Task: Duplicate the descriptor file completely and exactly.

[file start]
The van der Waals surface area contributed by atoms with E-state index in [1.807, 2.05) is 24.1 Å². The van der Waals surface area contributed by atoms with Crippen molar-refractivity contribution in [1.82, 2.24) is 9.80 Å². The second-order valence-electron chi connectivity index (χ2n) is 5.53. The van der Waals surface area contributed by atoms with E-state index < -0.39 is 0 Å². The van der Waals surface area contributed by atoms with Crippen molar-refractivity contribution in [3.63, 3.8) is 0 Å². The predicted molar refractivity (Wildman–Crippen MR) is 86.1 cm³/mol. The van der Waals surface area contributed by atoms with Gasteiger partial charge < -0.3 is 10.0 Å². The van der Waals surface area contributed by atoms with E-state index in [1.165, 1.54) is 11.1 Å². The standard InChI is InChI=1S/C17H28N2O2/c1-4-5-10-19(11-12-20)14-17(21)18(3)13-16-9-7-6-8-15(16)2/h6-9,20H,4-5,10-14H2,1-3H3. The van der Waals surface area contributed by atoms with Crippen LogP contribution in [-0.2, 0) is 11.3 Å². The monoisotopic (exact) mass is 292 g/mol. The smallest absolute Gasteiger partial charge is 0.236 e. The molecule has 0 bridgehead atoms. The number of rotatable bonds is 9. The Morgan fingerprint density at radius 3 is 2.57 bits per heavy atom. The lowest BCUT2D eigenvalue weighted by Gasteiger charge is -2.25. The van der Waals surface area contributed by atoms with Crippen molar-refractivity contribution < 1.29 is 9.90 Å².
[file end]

The van der Waals surface area contributed by atoms with E-state index in [1.807, 2.05) is 24.1 Å². The van der Waals surface area contributed by atoms with Crippen molar-refractivity contribution in [1.82, 2.24) is 9.80 Å². The second-order valence-electron chi connectivity index (χ2n) is 5.53. The van der Waals surface area contributed by atoms with E-state index < -0.39 is 0 Å². The van der Waals surface area contributed by atoms with Crippen molar-refractivity contribution in [3.63, 3.8) is 0 Å². The predicted molar refractivity (Wildman–Crippen MR) is 86.1 cm³/mol. The van der Waals surface area contributed by atoms with Gasteiger partial charge < -0.3 is 10.0 Å². The van der Waals surface area contributed by atoms with E-state index in [1.165, 1.54) is 11.1 Å². The standard InChI is InChI=1S/C17H28N2O2/c1-4-5-10-19(11-12-20)14-17(21)18(3)13-16-9-7-6-8-15(16)2/h6-9,20H,4-5,10-14H2,1-3H3. The van der Waals surface area contributed by atoms with Crippen LogP contribution in [-0.2, 0) is 11.3 Å². The monoisotopic (exact) mass is 292 g/mol. The smallest absolute Gasteiger partial charge is 0.236 e. The molecule has 0 bridgehead atoms. The number of rotatable bonds is 9. The Morgan fingerprint density at radius 3 is 2.57 bits per heavy atom. The lowest BCUT2D eigenvalue weighted by Gasteiger charge is -2.25. The van der Waals surface area contributed by atoms with Crippen molar-refractivity contribution < 1.29 is 9.90 Å².